Lovell continues to look for ways to meet the needs of CSU’s military-affiliated students. Recently she learned that some did not have suits for graduation or job interviews, so the department reached out to clothing businesses in the community for donations to create a “Suits for Vets” program.  Other initiatives include a special military orientation for new students in July, eight-week course offerings at Fort Benning, and a military-affiliated student advisory committee aimed at finding scholarship opportunities.

“They may not always admit they need help,” said Ray Watson, president of the CSU Student Veterans Association. “But any assistance we can give to our veterans is greatly appreciated.”

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Biology Department Students, Faculty Present at Conference

Faculty and students from Columbus State University’s biology department recently presented research at the annual Association of southeastern Biologists conference in Myrtle Beach, South Carolina.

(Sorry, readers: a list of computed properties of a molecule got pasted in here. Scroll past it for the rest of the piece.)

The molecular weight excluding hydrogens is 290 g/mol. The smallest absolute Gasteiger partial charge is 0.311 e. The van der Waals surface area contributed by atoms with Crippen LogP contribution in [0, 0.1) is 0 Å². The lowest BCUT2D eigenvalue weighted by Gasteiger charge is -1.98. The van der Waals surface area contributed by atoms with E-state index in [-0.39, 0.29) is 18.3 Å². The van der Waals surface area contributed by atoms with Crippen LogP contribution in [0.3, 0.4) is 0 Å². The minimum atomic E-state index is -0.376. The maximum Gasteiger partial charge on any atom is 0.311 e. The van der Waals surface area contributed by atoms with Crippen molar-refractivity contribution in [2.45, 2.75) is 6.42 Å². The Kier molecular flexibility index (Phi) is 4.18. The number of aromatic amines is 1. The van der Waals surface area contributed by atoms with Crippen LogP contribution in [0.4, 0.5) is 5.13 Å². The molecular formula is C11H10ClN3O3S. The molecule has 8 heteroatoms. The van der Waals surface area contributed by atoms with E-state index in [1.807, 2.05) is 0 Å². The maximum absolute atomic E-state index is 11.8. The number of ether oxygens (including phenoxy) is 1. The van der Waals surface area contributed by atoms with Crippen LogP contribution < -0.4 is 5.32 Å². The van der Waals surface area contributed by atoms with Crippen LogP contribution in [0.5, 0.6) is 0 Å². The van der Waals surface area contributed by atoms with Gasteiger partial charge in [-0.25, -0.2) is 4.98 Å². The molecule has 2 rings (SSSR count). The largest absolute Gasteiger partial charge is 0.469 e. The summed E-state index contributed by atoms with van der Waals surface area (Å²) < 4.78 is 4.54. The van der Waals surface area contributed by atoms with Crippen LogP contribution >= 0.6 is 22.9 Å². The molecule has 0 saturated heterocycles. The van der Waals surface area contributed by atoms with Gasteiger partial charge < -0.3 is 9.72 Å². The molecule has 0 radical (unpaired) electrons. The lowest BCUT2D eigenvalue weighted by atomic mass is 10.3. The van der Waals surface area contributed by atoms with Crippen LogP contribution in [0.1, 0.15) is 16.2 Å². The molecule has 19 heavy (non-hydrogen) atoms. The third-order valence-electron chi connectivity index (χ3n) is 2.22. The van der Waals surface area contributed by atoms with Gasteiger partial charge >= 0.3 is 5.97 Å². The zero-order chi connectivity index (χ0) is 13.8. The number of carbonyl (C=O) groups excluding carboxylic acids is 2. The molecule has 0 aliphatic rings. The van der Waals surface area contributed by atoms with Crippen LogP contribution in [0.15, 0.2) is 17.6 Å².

The following were recognized with awards for their work.

  • Best Microbiology paper ASB
    John Spencer, Rowan Pitts, Rachel Pearson and Lauren King
    The Effects of Antimicrobial Peptides WAM-1 and LL-37 on Multidrug Resistant Acinetobacter baumannii
  • Second Place Frank Brooks Award (BBB papers)
    Michael Sandak, Elizabeth Klar, John Calvert (Emory University), Brian Schwartz.
    Influence of Nerve Growth Factor Dosing Intervals on Muscular and Functional Regeneration in Mice After Acute Myocardial Injury
  • Honorable Mention Frank Brooks Award (BBB papers)
    Trevond Sellers, Elizabeth Klar and Kathleen Hughes
    Effect of Nerve Growth Factor on Cardiomyocyte Proliferation after Induction of Hypoxia
  • Honorable Mention David Johnson Award (BBB poster)
    John Hetzel and John Hanson
    From Trash to Treasure: Techniques for Reconstructing Mitochondrial Genomes from Highly Fragmented Historical DNA


The following projects completed by CSU faculty and staff were also presented at the conference.

  • Jeramy Belt, Amy Sibley, Elizabeth Klar and Michael Newbrey
    The influence of chronological age on the occurrence of intersex in Largemouth bass, Micropterus salmoides, in the Chattahoochee River drainage, Georgia.
  • Malina Rollins, Michael Newbrey, Elizabeth Klar, Jeramy Belt
    A comparison of the number of growth cessation marks in otoliths and centra of Largemouth bass, Micropterus salmoides